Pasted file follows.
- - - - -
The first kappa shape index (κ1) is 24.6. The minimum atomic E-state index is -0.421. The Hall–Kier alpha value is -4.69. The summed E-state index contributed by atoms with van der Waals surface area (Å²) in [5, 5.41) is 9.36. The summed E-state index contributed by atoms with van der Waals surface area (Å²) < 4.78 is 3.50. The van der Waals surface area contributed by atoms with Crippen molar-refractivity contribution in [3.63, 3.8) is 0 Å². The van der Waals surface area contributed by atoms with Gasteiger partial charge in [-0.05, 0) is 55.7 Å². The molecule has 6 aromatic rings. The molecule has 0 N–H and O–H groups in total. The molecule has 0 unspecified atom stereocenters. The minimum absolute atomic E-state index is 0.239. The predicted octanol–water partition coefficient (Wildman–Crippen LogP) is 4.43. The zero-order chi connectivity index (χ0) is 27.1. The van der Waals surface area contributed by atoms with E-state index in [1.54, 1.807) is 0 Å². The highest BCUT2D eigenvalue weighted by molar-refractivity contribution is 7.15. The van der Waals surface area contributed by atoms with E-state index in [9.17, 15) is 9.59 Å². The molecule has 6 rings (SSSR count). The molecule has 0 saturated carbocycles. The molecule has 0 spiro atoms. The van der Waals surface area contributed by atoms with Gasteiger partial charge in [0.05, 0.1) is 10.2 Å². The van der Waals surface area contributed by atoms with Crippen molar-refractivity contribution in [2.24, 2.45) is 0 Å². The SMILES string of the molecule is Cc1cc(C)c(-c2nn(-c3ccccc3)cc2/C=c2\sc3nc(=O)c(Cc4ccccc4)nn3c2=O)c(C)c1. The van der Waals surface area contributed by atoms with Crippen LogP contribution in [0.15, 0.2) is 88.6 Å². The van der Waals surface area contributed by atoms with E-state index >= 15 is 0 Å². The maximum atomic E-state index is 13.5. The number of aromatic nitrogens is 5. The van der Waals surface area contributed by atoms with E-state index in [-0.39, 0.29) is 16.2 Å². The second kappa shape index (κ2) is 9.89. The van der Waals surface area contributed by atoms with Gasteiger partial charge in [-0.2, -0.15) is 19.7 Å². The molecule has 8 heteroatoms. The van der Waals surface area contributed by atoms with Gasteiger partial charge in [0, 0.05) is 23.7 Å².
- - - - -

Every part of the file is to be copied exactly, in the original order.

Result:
The first kappa shape index (κ1) is 24.6. The minimum atomic E-state index is -0.421. The Hall–Kier alpha value is -4.69. The summed E-state index contributed by atoms with van der Waals surface area (Å²) in [5, 5.41) is 9.36. The summed E-state index contributed by atoms with van der Waals surface area (Å²) < 4.78 is 3.50. The van der Waals surface area contributed by atoms with Crippen molar-refractivity contribution in [3.63, 3.8) is 0 Å². The van der Waals surface area contributed by atoms with Gasteiger partial charge in [-0.05, 0) is 55.7 Å². The molecule has 6 aromatic rings. The molecule has 0 N–H and O–H groups in total. The molecule has 0 unspecified atom stereocenters. The minimum absolute atomic E-state index is 0.239. The predicted octanol–water partition coefficient (Wildman–Crippen LogP) is 4.43. The zero-order chi connectivity index (χ0) is 27.1. The van der Waals surface area contributed by atoms with E-state index in [1.54, 1.807) is 0 Å². The highest BCUT2D eigenvalue weighted by molar-refractivity contribution is 7.15. The van der Waals surface area contributed by atoms with E-state index in [9.17, 15) is 9.59 Å². The molecule has 6 rings (SSSR count). The molecule has 0 saturated carbocycles. The molecule has 0 spiro atoms. The van der Waals surface area contributed by atoms with Gasteiger partial charge in [0.05, 0.1) is 10.2 Å². The van der Waals surface area contributed by atoms with Crippen molar-refractivity contribution in [2.24, 2.45) is 0 Å². The SMILES string of the molecule is Cc1cc(C)c(-c2nn(-c3ccccc3)cc2/C=c2\sc3nc(=O)c(Cc4ccccc4)nn3c2=O)c(C)c1. The van der Waals surface area contributed by atoms with Crippen LogP contribution in [0.15, 0.2) is 88.6 Å². The van der Waals surface area contributed by atoms with E-state index >= 15 is 0 Å². The maximum atomic E-state index is 13.5. The number of aromatic nitrogens is 5. The van der Waals surface area contributed by atoms with E-state index in [-0.39, 0.29) is 16.2 Å². The second kappa shape index (κ2) is 9.89. The van der Waals surface area contributed by atoms with Gasteiger partial charge in [-0.2, -0.15) is 19.7 Å². The molecule has 8 heteroatoms. The van der Waals surface area contributed by atoms with Gasteiger partial charge in [0, 0.05) is 23.7 Å².